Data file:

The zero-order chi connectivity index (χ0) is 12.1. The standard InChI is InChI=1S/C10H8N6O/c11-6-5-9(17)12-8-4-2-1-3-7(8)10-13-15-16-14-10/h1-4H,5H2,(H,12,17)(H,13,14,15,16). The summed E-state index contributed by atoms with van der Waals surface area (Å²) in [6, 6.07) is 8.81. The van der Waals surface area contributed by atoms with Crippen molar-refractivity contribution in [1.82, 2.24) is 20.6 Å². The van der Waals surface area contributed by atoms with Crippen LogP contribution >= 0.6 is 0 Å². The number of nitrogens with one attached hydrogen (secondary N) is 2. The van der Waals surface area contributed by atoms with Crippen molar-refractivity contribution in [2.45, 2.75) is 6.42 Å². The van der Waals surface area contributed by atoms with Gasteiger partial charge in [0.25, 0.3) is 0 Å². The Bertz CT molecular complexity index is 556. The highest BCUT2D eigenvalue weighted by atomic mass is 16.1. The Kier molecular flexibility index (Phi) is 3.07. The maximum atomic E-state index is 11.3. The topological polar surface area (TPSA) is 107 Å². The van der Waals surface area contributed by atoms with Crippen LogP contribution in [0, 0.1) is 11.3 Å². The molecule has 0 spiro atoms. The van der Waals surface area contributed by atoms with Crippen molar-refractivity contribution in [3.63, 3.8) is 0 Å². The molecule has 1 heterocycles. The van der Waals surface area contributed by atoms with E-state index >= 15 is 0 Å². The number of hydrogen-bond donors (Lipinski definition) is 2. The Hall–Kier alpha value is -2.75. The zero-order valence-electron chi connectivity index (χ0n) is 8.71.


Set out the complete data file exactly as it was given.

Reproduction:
The zero-order chi connectivity index (χ0) is 12.1. The standard InChI is InChI=1S/C10H8N6O/c11-6-5-9(17)12-8-4-2-1-3-7(8)10-13-15-16-14-10/h1-4H,5H2,(H,12,17)(H,13,14,15,16). The summed E-state index contributed by atoms with van der Waals surface area (Å²) in [6, 6.07) is 8.81. The van der Waals surface area contributed by atoms with Crippen molar-refractivity contribution in [1.82, 2.24) is 20.6 Å². The van der Waals surface area contributed by atoms with Crippen LogP contribution >= 0.6 is 0 Å². The number of nitrogens with one attached hydrogen (secondary N) is 2. The van der Waals surface area contributed by atoms with Crippen molar-refractivity contribution in [2.45, 2.75) is 6.42 Å². The van der Waals surface area contributed by atoms with Gasteiger partial charge in [0.25, 0.3) is 0 Å². The Bertz CT molecular complexity index is 556. The highest BCUT2D eigenvalue weighted by atomic mass is 16.1. The Kier molecular flexibility index (Phi) is 3.07. The maximum atomic E-state index is 11.3. The topological polar surface area (TPSA) is 107 Å². The van der Waals surface area contributed by atoms with Crippen LogP contribution in [0, 0.1) is 11.3 Å². The molecule has 0 spiro atoms. The van der Waals surface area contributed by atoms with Crippen molar-refractivity contribution in [3.63, 3.8) is 0 Å². The molecule has 1 heterocycles. The van der Waals surface area contributed by atoms with E-state index >= 15 is 0 Å². The number of hydrogen-bond donors (Lipinski definition) is 2. The Hall–Kier alpha value is -2.75. The zero-order valence-electron chi connectivity index (χ0n) is 8.71.